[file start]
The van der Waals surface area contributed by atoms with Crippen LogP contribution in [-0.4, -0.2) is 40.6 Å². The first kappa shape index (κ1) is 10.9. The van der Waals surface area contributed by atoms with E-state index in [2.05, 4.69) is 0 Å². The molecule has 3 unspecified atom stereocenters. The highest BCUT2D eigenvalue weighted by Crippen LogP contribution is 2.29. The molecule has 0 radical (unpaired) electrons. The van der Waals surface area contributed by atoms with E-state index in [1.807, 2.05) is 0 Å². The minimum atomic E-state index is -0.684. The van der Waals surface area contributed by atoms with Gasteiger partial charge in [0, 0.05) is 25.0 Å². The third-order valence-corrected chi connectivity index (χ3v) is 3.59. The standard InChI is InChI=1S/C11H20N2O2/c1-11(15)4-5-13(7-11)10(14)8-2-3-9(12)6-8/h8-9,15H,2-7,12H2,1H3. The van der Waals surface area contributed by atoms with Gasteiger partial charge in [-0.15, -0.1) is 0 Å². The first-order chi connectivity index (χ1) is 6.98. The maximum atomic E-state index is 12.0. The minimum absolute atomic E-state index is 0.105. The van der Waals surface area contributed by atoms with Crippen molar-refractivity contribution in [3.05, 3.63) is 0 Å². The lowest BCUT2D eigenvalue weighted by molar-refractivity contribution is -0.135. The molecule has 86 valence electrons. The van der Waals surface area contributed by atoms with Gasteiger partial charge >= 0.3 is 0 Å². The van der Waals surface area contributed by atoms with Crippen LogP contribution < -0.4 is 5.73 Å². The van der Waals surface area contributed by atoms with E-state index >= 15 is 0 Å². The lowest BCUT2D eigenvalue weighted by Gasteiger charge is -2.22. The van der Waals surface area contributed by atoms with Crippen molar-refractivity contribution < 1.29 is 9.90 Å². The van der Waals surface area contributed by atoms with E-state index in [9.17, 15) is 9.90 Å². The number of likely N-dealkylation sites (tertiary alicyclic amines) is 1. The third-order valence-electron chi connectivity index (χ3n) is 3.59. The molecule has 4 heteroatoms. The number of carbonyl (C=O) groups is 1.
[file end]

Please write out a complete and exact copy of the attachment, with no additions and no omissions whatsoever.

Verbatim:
The van der Waals surface area contributed by atoms with Crippen LogP contribution in [-0.4, -0.2) is 40.6 Å². The first kappa shape index (κ1) is 10.9. The van der Waals surface area contributed by atoms with E-state index in [2.05, 4.69) is 0 Å². The molecule has 3 unspecified atom stereocenters. The highest BCUT2D eigenvalue weighted by Crippen LogP contribution is 2.29. The molecule has 0 radical (unpaired) electrons. The van der Waals surface area contributed by atoms with E-state index in [1.807, 2.05) is 0 Å². The minimum atomic E-state index is -0.684. The van der Waals surface area contributed by atoms with Gasteiger partial charge in [0, 0.05) is 25.0 Å². The third-order valence-corrected chi connectivity index (χ3v) is 3.59. The standard InChI is InChI=1S/C11H20N2O2/c1-11(15)4-5-13(7-11)10(14)8-2-3-9(12)6-8/h8-9,15H,2-7,12H2,1H3. The van der Waals surface area contributed by atoms with Gasteiger partial charge in [-0.15, -0.1) is 0 Å². The first-order chi connectivity index (χ1) is 6.98. The maximum atomic E-state index is 12.0. The minimum absolute atomic E-state index is 0.105. The van der Waals surface area contributed by atoms with Crippen molar-refractivity contribution in [3.05, 3.63) is 0 Å². The lowest BCUT2D eigenvalue weighted by molar-refractivity contribution is -0.135. The molecule has 86 valence electrons. The van der Waals surface area contributed by atoms with Gasteiger partial charge >= 0.3 is 0 Å². The van der Waals surface area contributed by atoms with Crippen LogP contribution < -0.4 is 5.73 Å². The van der Waals surface area contributed by atoms with E-state index >= 15 is 0 Å². The lowest BCUT2D eigenvalue weighted by Gasteiger charge is -2.22. The van der Waals surface area contributed by atoms with Crippen molar-refractivity contribution < 1.29 is 9.90 Å². The van der Waals surface area contributed by atoms with E-state index in [9.17, 15) is 9.90 Å². The number of likely N-dealkylation sites (tertiary alicyclic amines) is 1. The third-order valence-electron chi connectivity index (χ3n) is 3.59. The molecule has 4 heteroatoms. The number of carbonyl (C=O) groups is 1.